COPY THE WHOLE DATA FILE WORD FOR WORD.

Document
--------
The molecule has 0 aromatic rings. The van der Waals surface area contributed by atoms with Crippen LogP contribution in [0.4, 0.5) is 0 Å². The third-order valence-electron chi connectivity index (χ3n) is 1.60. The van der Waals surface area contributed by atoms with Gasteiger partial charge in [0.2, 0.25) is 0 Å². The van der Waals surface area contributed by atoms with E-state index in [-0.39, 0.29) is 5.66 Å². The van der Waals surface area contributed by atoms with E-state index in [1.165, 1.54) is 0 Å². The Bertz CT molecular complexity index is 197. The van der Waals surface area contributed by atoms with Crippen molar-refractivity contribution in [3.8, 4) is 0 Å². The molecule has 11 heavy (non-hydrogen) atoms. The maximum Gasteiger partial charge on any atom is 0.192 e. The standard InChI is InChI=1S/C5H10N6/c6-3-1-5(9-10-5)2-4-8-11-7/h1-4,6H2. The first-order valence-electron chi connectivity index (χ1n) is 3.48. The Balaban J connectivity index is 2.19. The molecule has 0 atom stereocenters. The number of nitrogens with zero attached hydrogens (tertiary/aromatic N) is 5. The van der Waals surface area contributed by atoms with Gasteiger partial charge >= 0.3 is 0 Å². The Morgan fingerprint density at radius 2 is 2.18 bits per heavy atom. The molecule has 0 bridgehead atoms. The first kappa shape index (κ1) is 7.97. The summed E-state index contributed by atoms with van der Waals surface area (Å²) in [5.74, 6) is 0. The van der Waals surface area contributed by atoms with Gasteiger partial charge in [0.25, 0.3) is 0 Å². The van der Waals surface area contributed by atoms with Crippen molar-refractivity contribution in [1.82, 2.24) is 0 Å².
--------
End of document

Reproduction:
The molecule has 0 aromatic rings. The van der Waals surface area contributed by atoms with Crippen LogP contribution in [0.4, 0.5) is 0 Å². The third-order valence-electron chi connectivity index (χ3n) is 1.60. The van der Waals surface area contributed by atoms with Gasteiger partial charge in [0.2, 0.25) is 0 Å². The van der Waals surface area contributed by atoms with E-state index in [-0.39, 0.29) is 5.66 Å². The van der Waals surface area contributed by atoms with E-state index in [1.165, 1.54) is 0 Å². The Bertz CT molecular complexity index is 197. The van der Waals surface area contributed by atoms with Crippen molar-refractivity contribution in [3.8, 4) is 0 Å². The molecule has 11 heavy (non-hydrogen) atoms. The maximum Gasteiger partial charge on any atom is 0.192 e. The standard InChI is InChI=1S/C5H10N6/c6-3-1-5(9-10-5)2-4-8-11-7/h1-4,6H2. The first-order valence-electron chi connectivity index (χ1n) is 3.48. The Balaban J connectivity index is 2.19. The molecule has 0 atom stereocenters. The number of nitrogens with zero attached hydrogens (tertiary/aromatic N) is 5. The van der Waals surface area contributed by atoms with Gasteiger partial charge >= 0.3 is 0 Å². The Morgan fingerprint density at radius 2 is 2.18 bits per heavy atom. The molecule has 0 bridgehead atoms. The first kappa shape index (κ1) is 7.97. The summed E-state index contributed by atoms with van der Waals surface area (Å²) in [5.74, 6) is 0. The van der Waals surface area contributed by atoms with Gasteiger partial charge in [0.25, 0.3) is 0 Å². The van der Waals surface area contributed by atoms with Crippen molar-refractivity contribution in [1.82, 2.24) is 0 Å².